mikecwru M.D. = Massive Debt
    7+ Year Member

    Joined:
    Oct 21, 2002
    Messages:
    948
    Likes Received:
    12
    Status:
    Attending Physician
    I don't know what ED you're in, but I've never seen an ex lap done in the trauma room. I've seen the most critical patients wheeled to the OR. Remember, I said "in the trauma room."

    As for cracking someone's chest, if I were the patient, I'd want anyone who's willing to try it, because I'm pretty much a goner anyway. A surgeon can sew me back up if it works. And you can make the same argument regarding EM.... would you rather want an EM doc who's done it lots of times doing it, or a 2nd year surgery resident who's seen it once and "helped" once?

    mike
     
  9. tonem

    tonem Senior Member
    15+ Year Member

    Joined:
    Sep 13, 1999
    Messages:
    620
    Likes Received:
    3
    Because you've never seen it, its never been done? If a traumatized large vessel or organ suddenly ruptures because you've successfully treated someone's hypotension, they aren't going to make it to the OR unless you do a crash laparotomy and clamp the vessels. I'd agree that with the widespread use of CT and U/S x/laps aren't as common but they aren't unheard of in the trauma bay.

    In the ED I've been in (to paraphrase you) its usually a chief resident or trauma fellow doing the thoracotomy/laparotomy. Even it was a second year who's done it once emergently, he has done it more times on a routine basis than 99.9% of EM docs. If your argument is that EM docs in bigtown county hospital do it all the time, surgery residents in bigtown county hospital also tend to operate more than your average resident. So there! :p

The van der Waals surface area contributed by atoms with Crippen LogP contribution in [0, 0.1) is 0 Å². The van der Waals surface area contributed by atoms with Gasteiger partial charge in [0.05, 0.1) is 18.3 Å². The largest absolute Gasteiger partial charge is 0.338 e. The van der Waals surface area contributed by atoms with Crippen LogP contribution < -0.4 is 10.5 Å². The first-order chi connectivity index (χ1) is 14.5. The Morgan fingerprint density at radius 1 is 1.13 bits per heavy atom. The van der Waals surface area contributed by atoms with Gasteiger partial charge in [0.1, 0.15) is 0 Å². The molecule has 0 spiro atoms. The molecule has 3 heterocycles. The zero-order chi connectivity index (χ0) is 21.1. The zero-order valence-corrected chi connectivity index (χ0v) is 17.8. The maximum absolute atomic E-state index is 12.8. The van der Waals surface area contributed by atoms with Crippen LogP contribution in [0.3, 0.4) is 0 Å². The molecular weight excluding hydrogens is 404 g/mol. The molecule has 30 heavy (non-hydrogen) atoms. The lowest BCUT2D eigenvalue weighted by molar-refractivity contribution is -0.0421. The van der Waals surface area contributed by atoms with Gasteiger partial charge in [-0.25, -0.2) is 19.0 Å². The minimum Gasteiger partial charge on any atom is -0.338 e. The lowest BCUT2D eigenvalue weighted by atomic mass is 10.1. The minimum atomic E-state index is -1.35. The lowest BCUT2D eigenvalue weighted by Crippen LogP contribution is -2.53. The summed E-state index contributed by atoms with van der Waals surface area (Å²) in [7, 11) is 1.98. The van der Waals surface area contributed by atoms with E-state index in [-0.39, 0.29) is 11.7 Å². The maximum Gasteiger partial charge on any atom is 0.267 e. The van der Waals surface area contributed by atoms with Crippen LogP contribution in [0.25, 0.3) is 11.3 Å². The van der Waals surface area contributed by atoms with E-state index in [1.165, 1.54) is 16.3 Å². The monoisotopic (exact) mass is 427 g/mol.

This point counterpoint argument we're having just goes to show that there is more than one way to skin (or flay) a cat and trauma and emergency medicine is as varied as there are hospitals in the USA.
     
  10. mikecwru

    mikecwru M.D. = Massive Debt
    7+ Year Member

    Joined:
    Oct 21, 2002
    Messages:
    948
    Likes Received:
    12
    Status:
    Attending Physician
    In the ED where I did my sub-I, I've never seen a belly opened in the ED and no, wasn't saying it can't happen. Maybe because our ORs are right behind the ED on the same floor and relatively easy to get to.

    As far as the chest cracking, I don't think EM docs are as unused to it as you think, but this may vary. We're both probably talking out of our ass by citing things we've seen at a couple of different hospitals, I would have trusted one of the grizzled old ED docs to do it well before some of the surgery chiefs I've seen.

    The trauma teams at the local hospital usually consisted of a couple of interns (ED included) a surgery second year or two and a fourth year surgery guy (the working chief). Attendings were not usually present unless it was one of the big "trauma guys." (coverage rotated through gen surgery). An ED attendings was always there.

    I would like to see a lap done in the trauma bay, though. That would be pretty cool. What city did you see this in?

    mike
     
  11. droliver

    Moderator Emeritus 10+ Year Member

    Joined:
    May 1, 2001
    Messages:
    1,556
    Likes Received:
    75
    Status:
    Attending Physician
    I've never heard of a laparotomy being done in the ER, but you can do peritoneal lavage. In the past they used to do pericardial windows under local in the ER, but that's rare now. Some people have written about diagnostic laparoscopy under local in the ER for trauma, but this is not a common thing at all (it would be expensive to maintain the equipment & laparoscopy for trauma has high false - rates except for a yes/no answer on fascial penetration).